Discrimination against Sinti, Roma rises sharply in Germany

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Discrimination against Sinti, Roma rises sharply in Germany

Germany's register of discrimination against Roma and Sinti people on Monday reported 1,233 incidents last year, almost twice the level of the previous year, reported dpa.

The Central Council of German Sinti and Roma advocacy group attributed the rise in part to incidents being reported more frequently, but nevertheless saw the trend as worrying.

"This causes us great concern against the backdrop of history," council head Romani Rose said on Monday, in reference to the murder of 500,000 Sinti and Roma during the Nazi period. She called on the authorities to act, noting a large rise in violence directed at the two population groups.

The authority recorded 10 cases of what it termed "extreme violence" along with a further 40 attacks, 46 threats and 27 cases of damage to property. Its head, Silas Kropf, reported that a Sinti and Roma grave had been daubed with swastikas and that there had been a case of arson in the city of Solingen.

He also noted anti-Sinti and anti-Roma slogans chanted in football stadiums and right-wing propaganda that incited violence against the groups.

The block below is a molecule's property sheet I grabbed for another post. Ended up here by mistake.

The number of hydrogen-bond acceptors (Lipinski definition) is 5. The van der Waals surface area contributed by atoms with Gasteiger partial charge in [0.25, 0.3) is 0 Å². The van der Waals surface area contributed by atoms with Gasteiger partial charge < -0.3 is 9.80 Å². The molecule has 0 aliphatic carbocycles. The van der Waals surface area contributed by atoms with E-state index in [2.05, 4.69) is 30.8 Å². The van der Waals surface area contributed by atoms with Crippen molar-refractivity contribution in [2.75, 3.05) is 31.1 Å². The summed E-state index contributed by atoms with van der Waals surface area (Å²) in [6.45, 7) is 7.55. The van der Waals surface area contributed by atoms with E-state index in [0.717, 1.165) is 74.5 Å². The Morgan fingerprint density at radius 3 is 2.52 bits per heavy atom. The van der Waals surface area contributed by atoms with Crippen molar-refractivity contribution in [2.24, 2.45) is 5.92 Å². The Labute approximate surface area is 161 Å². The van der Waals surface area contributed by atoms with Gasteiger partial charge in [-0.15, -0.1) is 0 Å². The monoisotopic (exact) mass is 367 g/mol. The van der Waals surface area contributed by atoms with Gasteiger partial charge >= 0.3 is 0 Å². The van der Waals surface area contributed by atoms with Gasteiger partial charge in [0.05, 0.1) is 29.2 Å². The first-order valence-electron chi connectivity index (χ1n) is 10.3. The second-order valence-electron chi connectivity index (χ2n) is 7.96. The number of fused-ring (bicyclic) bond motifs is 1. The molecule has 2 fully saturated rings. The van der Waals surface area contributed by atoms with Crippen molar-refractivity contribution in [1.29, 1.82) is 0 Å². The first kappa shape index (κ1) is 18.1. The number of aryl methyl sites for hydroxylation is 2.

Most of the cases reported related to insult, exclusion and discrimination, with 600 cases of "verbal stereotyping," or insults.

A further 502 cases concerned discrimination, a quarter of which involved official bodies, including social and youth offices and the police.

"Police were involved in 83 of the incidents reported," Kropf said, with extreme violence reported in three cases. He pointed to a case where a police dog had been released to bite a man lying on the ground with handcuffs on, injuring him severely.

Germany is home to 150,000 German Sinti and Roma, plus around 100,000 Roma migrants.

Source: www.dailyfinland.fi

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